.addRunnables(runnable)
              .addVolumes(volume)
              .setComputeResource(computeResource)
              .setMaxRetryCount(2)
              .setMaxRunDuration(Duration.newBuilder().setSeconds(3600).build())
              .build();

      // Tasks are grouped inside a job using TaskGroups.
      // Currently, it's possible to have only one task group.
      TaskGroup taskGroup = TaskGroup.newBuilder().setTaskCount(4).setTaskSpec(task).build();

      // Policies are used to define on what kind of virtual machines the tasks will run on.
      // In this case, we tell the system to use "e2-standard-4" machine type.
      // Read more about machine types here: https://cloud.google.com/compute/docs/machine-types
      InstancePolicy instancePolicy =
          InstancePolicy.newBuilder().setMachineType("e2-standard-4").build();

      AllocationPolicy allocationPolicy =
          AllocationPolicy.newBuilder()
              .addInstances(InstancePolicyOrTemplate.newBuilder().setPolicy(instancePolicy).build())
              .build();

      Job job =
          Job.newBuilder()
              .addTaskGroups(taskGroup)
              .setAllocationPolicy(allocationPolicy)
              .putLabels("env", "testing")
              .putLabels("type", "script")
              .putLabels("mount", "bucket")
              // We use Cloud Logging as it's an out of the box available option.
              .setLogsPolicy(
                  LogsPolicy.newBuilder().setDestination(Destination.CLOUD_LOGGING).build())
              .build();

      CreateJobRequest createJobRequest =
          CreateJobRequest.newBuilder()
              // The job's parent is the region in which the job will run.
              .setParent(String.format("projects/%s/locations/%s", projectId, region))
              .setJob(job)
              .setJobId(jobName)
              .build();

      Job result =
          batchServiceClient
              .createJobCallable()
              .futureCall(createJobRequest)
              .get(5, TimeUnit.MINUTES);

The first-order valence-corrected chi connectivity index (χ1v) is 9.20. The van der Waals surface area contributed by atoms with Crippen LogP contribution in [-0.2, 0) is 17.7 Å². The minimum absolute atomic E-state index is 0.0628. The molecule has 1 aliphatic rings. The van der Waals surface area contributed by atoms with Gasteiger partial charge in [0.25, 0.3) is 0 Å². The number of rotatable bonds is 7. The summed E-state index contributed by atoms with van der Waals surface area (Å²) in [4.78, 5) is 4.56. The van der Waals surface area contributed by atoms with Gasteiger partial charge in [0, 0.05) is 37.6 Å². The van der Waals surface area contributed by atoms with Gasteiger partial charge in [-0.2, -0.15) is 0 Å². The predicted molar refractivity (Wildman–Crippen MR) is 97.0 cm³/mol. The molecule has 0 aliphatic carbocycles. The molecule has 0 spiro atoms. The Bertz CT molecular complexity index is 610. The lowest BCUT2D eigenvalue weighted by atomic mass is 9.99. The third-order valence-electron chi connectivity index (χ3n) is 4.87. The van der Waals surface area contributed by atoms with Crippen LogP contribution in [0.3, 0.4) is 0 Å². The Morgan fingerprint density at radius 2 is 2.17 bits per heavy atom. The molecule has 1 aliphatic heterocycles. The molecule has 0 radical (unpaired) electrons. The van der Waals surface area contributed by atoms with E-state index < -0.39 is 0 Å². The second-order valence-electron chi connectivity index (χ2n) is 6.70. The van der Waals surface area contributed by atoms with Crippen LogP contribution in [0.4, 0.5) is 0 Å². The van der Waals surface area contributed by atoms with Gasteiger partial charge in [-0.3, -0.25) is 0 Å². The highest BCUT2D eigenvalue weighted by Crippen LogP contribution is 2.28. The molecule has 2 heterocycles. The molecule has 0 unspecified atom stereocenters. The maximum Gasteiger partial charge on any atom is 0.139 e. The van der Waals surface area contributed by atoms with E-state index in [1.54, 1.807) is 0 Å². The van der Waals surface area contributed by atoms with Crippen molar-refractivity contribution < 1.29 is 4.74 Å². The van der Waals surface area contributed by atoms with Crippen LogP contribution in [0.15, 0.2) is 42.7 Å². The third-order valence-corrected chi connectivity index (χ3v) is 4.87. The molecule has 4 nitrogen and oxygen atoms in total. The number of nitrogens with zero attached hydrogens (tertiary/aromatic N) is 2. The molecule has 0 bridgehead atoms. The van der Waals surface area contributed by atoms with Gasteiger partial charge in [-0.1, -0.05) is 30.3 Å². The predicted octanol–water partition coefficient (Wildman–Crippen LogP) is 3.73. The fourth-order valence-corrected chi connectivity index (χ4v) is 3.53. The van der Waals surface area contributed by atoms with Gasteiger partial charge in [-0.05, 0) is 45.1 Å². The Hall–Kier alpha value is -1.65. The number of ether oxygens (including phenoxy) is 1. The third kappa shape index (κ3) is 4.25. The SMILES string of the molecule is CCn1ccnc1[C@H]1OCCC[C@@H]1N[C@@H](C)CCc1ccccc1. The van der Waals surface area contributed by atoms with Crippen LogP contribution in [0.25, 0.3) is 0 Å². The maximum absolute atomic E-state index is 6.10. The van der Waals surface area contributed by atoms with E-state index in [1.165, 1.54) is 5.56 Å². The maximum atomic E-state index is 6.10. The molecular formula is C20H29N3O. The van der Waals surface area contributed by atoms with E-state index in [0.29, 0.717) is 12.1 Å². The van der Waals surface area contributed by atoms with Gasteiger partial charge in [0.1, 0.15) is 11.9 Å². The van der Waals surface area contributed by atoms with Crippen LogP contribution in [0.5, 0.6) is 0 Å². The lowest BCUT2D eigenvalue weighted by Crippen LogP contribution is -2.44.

System.out.printf("Successfully created the job: %s", result.getName());
    }
  }
}

Node.js

Node.js

For more information, see the Batch Node.js API reference documentation.

To authenticate to Batch, set up Application Default Credentials. For more information, see Set up authentication for a local development environment.

/**
 * TODO(developer): Uncomment and replace these variables before running the sample.
 */
// const projectId = 'YOUR_PROJECT_ID';
/**
 * The region you want to the job to run in. The regions that support Batch are listed here:
 * https://cloud.google.com/batch/docs/get-started#locations
 */
// const region = 'us-central-1';
/**
 * The name of the job that will be created.
 * It needs to be unique for each project and region pair.
 */
// const jobName = 'YOUR_JOB_NAME';
/**
 * The name of the bucket to be mounted.
 */
// const bucketName = 'YOUR_BUCKET_NAME';

// Imports the Batch library
const batchLib = require('@google-cloud/batch');
const batch = batchLib.protos.google.cloud.batch.v1;

// Instantiates a client
const batchClient = new batchLib.v1.BatchServiceClient();

// Define what will be done as part of the job.
const task = new batch.TaskSpec();
const runnable = new batch.Runnable();
runnable.script = new batch.Runnable.Script();
runnable.script.text =
  'echo Hello world from task ${BATCH_TASK_INDEX}. >> /mnt/share/output_task_${BATCH_TASK_INDEX}.txt';
// You can also run a script from a file. Just remember, that needs to be a script that's
// already on the VM that will be running the job. Using runnable.script.text and runnable.script.path is mutually
// exclusive.
// runnable.script.path = '/tmp/test.sh'
task.runnables = [runnable];

const gcsBucket = new batch.GCS();
gcsBucket.remotePath = bucketName;
const gcsVolume = new batch.Volume();
gcsVolume.gcs = gcsBucket;
gcsVolume.mountPath = '/mnt/share';
task.volumes = [gcsVolume];

// We can specify what resources are requested by each task.
const resources = new batch.ComputeResource();
resources.cpuMilli = 2000; // in milliseconds per cpu-second. This means the task requires 2 whole CPUs.
resources.memoryMib = 16;
task.computeResource = resources;

task.maxRetryCount = 2;
task.maxRunDuration = {seconds: 3600};

// Tasks are grouped inside a job using TaskGroups.
const group = new batch.TaskGroup();
group.taskCount = 4;
group.taskSpec = task;

// Policies are used to define on what kind of virtual machines the tasks will run on.
// In this case, we tell the system to use "e2-standard-4" machine type.
// Read more about machine types here: https://cloud.google.com/compute/docs/machine-types
const allocationPolicy = new batch.AllocationPolicy();
const policy = new batch.AllocationPolicy.InstancePolicy();